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NEW DELHI: “We want to win 10 out of 10 gold medals,” says Vijender. That might sound too boastful but it throws light on the preparedness of the Indian boxers, who, of late, have been accorded star status for their consistent performances on the big stage.
In the 2006 Melbourne Games, Indian boxers had bagged a gold, two silver and two bronze medals. This time, the Indian Boxing Federation has fielded a stronger team and considering the host's six-gold haul in the Commonwealth championship in March, the expectations soar higher.
The pugilists are all the more spirited for the sole reason that the Games are being held in their own country. When asked what did the Commonwealth Games mean to a star athlete, the 75kg World and Olympic medallist Vijender says it is all about the pride of the country. “It becomes more meaningful because it is being held in Delhi. Our people from nook and corner of the country will come to watch us in action. It is an inspiring moment for our youth, an occasion where we can give them so many facilities (read infrastructure),” said Vijender.
So how has been the feeling so far? “I will tell about my feeling after I land my punches,” was the tongue-in-cheek reply from Vijender, a silver medallist in the Melbourne Games. However, he was quick to add that every bout was going to be tough. “Remember, there is no pullout in boxing,” he said.
One can gauge Vijender's seriousness about the competition when he says, “I am keeping my mobile phone switched off these days.”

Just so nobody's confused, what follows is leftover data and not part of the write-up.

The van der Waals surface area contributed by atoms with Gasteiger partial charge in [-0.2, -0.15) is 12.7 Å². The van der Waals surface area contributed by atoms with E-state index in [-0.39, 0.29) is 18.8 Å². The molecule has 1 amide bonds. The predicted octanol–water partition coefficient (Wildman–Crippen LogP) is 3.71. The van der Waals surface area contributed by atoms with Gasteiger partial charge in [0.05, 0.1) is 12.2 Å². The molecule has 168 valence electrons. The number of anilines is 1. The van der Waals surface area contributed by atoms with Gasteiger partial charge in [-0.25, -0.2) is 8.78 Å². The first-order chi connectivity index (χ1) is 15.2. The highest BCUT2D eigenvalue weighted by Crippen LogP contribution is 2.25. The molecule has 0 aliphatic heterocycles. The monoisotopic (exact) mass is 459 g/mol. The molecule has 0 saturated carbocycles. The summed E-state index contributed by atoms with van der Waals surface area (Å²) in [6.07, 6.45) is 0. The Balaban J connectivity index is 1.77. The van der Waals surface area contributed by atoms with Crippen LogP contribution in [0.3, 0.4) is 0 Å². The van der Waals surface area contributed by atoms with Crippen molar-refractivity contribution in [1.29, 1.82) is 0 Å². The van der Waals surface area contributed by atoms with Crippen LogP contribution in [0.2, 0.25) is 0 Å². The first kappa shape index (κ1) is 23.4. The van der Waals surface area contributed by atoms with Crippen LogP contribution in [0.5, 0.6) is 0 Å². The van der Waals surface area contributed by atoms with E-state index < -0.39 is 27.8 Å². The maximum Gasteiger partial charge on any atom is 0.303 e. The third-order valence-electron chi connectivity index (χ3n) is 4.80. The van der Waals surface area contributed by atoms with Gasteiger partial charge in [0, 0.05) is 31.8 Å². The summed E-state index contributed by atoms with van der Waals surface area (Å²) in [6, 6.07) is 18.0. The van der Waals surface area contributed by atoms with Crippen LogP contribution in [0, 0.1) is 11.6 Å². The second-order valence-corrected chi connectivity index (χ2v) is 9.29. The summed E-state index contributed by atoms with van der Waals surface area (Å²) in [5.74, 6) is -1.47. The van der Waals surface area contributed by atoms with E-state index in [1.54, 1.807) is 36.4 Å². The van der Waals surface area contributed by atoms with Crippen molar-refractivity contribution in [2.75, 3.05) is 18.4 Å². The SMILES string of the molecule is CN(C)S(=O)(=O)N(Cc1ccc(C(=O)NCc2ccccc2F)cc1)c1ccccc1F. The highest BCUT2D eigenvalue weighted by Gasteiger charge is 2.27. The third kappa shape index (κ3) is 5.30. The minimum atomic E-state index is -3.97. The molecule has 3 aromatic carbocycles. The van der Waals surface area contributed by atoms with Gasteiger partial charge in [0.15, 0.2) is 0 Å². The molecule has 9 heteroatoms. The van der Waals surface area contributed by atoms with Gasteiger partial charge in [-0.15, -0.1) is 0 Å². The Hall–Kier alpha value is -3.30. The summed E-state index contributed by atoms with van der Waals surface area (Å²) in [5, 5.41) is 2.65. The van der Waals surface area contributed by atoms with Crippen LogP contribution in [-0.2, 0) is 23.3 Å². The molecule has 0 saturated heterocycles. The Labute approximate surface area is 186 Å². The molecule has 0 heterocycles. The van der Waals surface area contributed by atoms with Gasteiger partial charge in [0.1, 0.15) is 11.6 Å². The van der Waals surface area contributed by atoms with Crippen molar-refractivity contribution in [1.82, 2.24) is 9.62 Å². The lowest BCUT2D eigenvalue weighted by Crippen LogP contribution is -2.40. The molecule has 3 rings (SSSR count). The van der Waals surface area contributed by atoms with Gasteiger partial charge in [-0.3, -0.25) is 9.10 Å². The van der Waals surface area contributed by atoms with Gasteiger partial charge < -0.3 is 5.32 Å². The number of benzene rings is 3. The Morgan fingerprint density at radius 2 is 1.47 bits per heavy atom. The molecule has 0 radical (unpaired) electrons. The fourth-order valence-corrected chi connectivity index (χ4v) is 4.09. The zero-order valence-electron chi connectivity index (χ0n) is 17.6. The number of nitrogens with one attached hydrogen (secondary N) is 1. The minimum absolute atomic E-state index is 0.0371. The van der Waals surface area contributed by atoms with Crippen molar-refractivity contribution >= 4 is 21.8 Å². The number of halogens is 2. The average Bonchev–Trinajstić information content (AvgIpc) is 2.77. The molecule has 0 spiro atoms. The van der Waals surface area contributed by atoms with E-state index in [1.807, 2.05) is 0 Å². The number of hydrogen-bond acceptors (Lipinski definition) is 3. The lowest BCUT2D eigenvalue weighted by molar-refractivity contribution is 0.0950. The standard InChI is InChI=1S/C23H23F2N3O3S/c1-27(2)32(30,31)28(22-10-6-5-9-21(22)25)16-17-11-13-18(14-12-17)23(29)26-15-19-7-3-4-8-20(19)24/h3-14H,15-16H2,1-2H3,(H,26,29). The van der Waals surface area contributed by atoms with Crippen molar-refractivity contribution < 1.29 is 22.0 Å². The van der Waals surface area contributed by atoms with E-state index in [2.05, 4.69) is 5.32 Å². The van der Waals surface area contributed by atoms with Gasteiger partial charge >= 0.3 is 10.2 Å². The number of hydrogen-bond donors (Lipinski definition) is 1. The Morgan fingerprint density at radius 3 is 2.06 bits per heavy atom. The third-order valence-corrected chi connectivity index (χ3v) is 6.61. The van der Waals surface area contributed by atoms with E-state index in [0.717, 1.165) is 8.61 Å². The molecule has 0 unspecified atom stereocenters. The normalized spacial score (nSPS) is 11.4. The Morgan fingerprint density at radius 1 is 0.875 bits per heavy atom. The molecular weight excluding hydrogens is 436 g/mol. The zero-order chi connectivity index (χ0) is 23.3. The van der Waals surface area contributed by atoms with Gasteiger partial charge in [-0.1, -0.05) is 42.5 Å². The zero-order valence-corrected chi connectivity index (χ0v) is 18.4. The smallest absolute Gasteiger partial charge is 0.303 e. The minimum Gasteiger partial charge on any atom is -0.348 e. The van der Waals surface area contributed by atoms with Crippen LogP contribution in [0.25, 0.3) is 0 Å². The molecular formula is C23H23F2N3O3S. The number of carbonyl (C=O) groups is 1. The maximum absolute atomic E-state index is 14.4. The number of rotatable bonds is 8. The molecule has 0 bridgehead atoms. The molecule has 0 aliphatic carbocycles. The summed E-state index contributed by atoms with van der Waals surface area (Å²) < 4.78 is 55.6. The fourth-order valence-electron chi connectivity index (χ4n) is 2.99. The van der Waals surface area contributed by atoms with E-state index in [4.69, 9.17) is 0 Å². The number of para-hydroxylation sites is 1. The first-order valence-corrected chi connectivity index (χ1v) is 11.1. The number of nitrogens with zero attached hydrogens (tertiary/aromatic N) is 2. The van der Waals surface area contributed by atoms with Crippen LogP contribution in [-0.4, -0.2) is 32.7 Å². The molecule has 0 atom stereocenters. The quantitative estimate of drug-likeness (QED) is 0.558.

Akhil Kumar (56kg), the ‘tragic hero' of Indian boxing, had been waiting for this occasion to regain his lost pride. The narrow loss in the Beijing Olympics quarterfinals, which denied him the coveted Olympics medal, still rankles him. “Now I know how big was the loss! I could have gone on to become the Olympic champion,” he said.
“I will try my best to retain my gold (of 2006),” said the 29-year-old. For Suranjoy Singh (52kg), it is just another chance to inflate his rich collection of gold medals. “I am perfectly fine and ready for the challenge,” he announced. The diminutive boxer is quite relaxed in the Games Village and has got a chance to meet his friends from Mauritius and Cuba.
“The Village has come to life now. When we had reached here, there were fewer athletes. Now, one can feel the hustle and bustle of a big Games,” he said.
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